Mon Feb 25, 2013, 03:48 PM
LongTomH (5,454 posts)
Nanotechnology's lost history
Dr. K.Eric Drexler created the term nanotechnology to describe the concept of: "atomically precise machines building atomically precise products." This was before the concept was stolen by researchers who wanted to label their work as nanotechnology appropriated the term to describe "nanoscale particles, fibers, electronics, and the like." (Quotes are from Drexler's blog.)
Now, Eric Drexler's has a new book, to be released in May, and he has updated his blog, Metamodern, with a history of nanotech publications: Missing pieces: The lost history of how nanotechnology took hold in the world.
My new book, Radical Abundance, is now (at last!) nearing release. It reframes prospects for atomically precise manufacturing (APM), exploring timeless physical principles, surprising progress, and potential applications to global challenges that include economic development and climate change. Radical Abundance also looks back on the history of ideas that has shaped today’s perceptions of APM. Much of this history predates the rise of the web, however, and several key publications have been unavailable and hence effectively invisible.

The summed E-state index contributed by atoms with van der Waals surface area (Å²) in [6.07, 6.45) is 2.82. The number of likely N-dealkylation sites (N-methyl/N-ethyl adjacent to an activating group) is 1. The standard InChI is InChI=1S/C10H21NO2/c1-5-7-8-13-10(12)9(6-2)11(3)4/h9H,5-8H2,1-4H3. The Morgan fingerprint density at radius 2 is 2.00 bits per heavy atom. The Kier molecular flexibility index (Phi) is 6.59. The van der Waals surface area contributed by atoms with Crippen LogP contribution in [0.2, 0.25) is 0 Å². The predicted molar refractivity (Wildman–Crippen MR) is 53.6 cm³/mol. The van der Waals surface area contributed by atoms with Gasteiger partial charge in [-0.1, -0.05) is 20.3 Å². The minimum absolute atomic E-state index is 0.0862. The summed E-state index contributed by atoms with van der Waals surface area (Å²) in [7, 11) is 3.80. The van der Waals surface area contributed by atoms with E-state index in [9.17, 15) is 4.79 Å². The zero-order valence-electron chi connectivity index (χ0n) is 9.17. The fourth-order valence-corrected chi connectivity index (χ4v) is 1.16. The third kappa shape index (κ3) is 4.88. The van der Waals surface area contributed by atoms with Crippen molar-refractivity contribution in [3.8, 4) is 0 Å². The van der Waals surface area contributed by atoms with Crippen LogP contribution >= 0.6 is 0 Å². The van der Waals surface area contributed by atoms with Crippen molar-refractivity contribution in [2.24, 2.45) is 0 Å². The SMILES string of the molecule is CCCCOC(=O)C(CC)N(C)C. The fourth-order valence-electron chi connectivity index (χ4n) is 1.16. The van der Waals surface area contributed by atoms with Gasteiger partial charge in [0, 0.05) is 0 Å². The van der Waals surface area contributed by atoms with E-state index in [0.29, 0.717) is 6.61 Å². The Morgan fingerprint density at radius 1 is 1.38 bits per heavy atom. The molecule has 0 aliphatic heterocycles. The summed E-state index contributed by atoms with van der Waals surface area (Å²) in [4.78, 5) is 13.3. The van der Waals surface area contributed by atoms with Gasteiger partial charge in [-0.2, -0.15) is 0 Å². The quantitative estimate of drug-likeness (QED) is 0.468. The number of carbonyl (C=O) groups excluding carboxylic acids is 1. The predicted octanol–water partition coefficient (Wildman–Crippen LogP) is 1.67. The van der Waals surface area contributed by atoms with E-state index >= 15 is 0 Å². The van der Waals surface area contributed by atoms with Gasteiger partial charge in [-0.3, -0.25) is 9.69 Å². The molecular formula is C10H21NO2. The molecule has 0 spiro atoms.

To provide access to that 'lost history,' Drexler has posted PDF links for publications dating back to 1982 that introduced the concept of nanotechnology to audiences both popular and academic.
I've been following Eric Drexler's work on nanotechnology since hearing him discuss his work at a space development conference in 1986. Eric's interest in space predates his interest in nanotechnology; he worked with Dr. Gerard K.O'Neill in the 1970s, when Gerry O'Neill was first developing his space manufacturing concepts. He still holds patents on such space concepts as a high-performance light sail.
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Nanotechnology's lost history (Original post)
Response to jsr (Reply #1)
Tue Feb 26, 2013, 02:11 PM
LongTomH (5,454 posts)
2. Eric Drexler has given credit to Feynman on many occasions.
I think Eric reinvented the concept in the 1970s and applied the term nanotechnology.
Edited to add: One example is from The Whole Earth Review in 1989. One page 4, Eric mentioned Dr. Feynman's 1959 talk.